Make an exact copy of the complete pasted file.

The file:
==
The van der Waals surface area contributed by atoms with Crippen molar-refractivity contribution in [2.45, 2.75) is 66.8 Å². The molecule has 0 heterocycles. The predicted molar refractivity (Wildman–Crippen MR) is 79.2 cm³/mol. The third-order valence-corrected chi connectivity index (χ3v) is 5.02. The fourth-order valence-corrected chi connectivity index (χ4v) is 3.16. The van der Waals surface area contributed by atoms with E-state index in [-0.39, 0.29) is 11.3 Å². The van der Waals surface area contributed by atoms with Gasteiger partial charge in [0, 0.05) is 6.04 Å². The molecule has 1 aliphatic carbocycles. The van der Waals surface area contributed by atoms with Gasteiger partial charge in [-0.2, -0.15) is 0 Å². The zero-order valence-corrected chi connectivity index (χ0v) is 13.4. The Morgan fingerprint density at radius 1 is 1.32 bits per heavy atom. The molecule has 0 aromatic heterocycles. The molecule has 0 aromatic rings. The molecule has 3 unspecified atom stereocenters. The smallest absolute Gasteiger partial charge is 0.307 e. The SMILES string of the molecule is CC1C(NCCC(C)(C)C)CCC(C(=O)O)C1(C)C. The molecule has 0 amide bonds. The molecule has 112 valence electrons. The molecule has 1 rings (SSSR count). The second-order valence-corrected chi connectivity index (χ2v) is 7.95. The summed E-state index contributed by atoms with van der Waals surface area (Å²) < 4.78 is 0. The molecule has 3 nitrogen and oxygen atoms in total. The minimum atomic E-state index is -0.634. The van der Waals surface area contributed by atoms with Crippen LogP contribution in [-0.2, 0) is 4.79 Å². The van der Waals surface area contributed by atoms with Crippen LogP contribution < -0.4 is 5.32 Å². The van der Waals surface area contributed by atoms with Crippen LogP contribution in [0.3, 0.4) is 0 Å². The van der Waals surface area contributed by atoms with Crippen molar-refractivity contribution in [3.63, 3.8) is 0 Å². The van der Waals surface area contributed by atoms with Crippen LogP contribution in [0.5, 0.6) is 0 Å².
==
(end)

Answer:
The van der Waals surface area contributed by atoms with Crippen molar-refractivity contribution in [2.45, 2.75) is 66.8 Å². The molecule has 0 heterocycles. The predicted molar refractivity (Wildman–Crippen MR) is 79.2 cm³/mol. The third-order valence-corrected chi connectivity index (χ3v) is 5.02. The fourth-order valence-corrected chi connectivity index (χ4v) is 3.16. The van der Waals surface area contributed by atoms with E-state index in [-0.39, 0.29) is 11.3 Å². The van der Waals surface area contributed by atoms with Gasteiger partial charge in [0, 0.05) is 6.04 Å². The molecule has 1 aliphatic carbocycles. The van der Waals surface area contributed by atoms with Gasteiger partial charge in [-0.2, -0.15) is 0 Å². The zero-order valence-corrected chi connectivity index (χ0v) is 13.4. The Morgan fingerprint density at radius 1 is 1.32 bits per heavy atom. The molecule has 0 aromatic heterocycles. The molecule has 0 aromatic rings. The molecule has 3 unspecified atom stereocenters. The smallest absolute Gasteiger partial charge is 0.307 e. The SMILES string of the molecule is CC1C(NCCC(C)(C)C)CCC(C(=O)O)C1(C)C. The molecule has 0 amide bonds. The molecule has 112 valence electrons. The molecule has 1 rings (SSSR count). The second-order valence-corrected chi connectivity index (χ2v) is 7.95. The summed E-state index contributed by atoms with van der Waals surface area (Å²) < 4.78 is 0. The molecule has 3 nitrogen and oxygen atoms in total. The minimum atomic E-state index is -0.634. The van der Waals surface area contributed by atoms with Crippen LogP contribution in [-0.2, 0) is 4.79 Å². The van der Waals surface area contributed by atoms with Crippen LogP contribution < -0.4 is 5.32 Å². The van der Waals surface area contributed by atoms with Crippen LogP contribution in [0.3, 0.4) is 0 Å². The van der Waals surface area contributed by atoms with Crippen molar-refractivity contribution in [3.63, 3.8) is 0 Å². The van der Waals surface area contributed by atoms with Crippen LogP contribution in [0.5, 0.6) is 0 Å².